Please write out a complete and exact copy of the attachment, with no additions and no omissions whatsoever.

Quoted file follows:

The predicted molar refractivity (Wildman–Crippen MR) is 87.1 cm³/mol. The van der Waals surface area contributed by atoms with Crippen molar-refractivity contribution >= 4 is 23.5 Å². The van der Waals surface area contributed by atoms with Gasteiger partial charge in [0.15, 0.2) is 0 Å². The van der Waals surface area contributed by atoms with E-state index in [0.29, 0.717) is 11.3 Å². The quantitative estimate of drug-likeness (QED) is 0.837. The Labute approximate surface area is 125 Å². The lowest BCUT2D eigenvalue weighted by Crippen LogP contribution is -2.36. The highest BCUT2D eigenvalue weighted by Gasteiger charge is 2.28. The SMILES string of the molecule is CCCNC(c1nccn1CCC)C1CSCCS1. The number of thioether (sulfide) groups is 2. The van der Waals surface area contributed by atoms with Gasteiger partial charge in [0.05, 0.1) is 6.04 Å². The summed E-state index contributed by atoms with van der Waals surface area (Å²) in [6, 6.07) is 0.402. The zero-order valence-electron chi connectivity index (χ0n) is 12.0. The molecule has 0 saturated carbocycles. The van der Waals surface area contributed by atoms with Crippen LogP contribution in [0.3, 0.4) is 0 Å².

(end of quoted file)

The predicted molar refractivity (Wildman–Crippen MR) is 87.1 cm³/mol. The van der Waals surface area contributed by atoms with Crippen molar-refractivity contribution >= 4 is 23.5 Å². The van der Waals surface area contributed by atoms with Gasteiger partial charge in [0.15, 0.2) is 0 Å². The van der Waals surface area contributed by atoms with E-state index in [0.29, 0.717) is 11.3 Å². The quantitative estimate of drug-likeness (QED) is 0.837. The Labute approximate surface area is 125 Å². The lowest BCUT2D eigenvalue weighted by Crippen LogP contribution is -2.36. The highest BCUT2D eigenvalue weighted by Gasteiger charge is 2.28. The SMILES string of the molecule is CCCNC(c1nccn1CCC)C1CSCCS1. The number of thioether (sulfide) groups is 2. The van der Waals surface area contributed by atoms with Gasteiger partial charge in [0.05, 0.1) is 6.04 Å². The summed E-state index contributed by atoms with van der Waals surface area (Å²) in [6, 6.07) is 0.402. The zero-order valence-electron chi connectivity index (χ0n) is 12.0. The molecule has 0 saturated carbocycles. The van der Waals surface area contributed by atoms with Crippen LogP contribution in [0.3, 0.4) is 0 Å².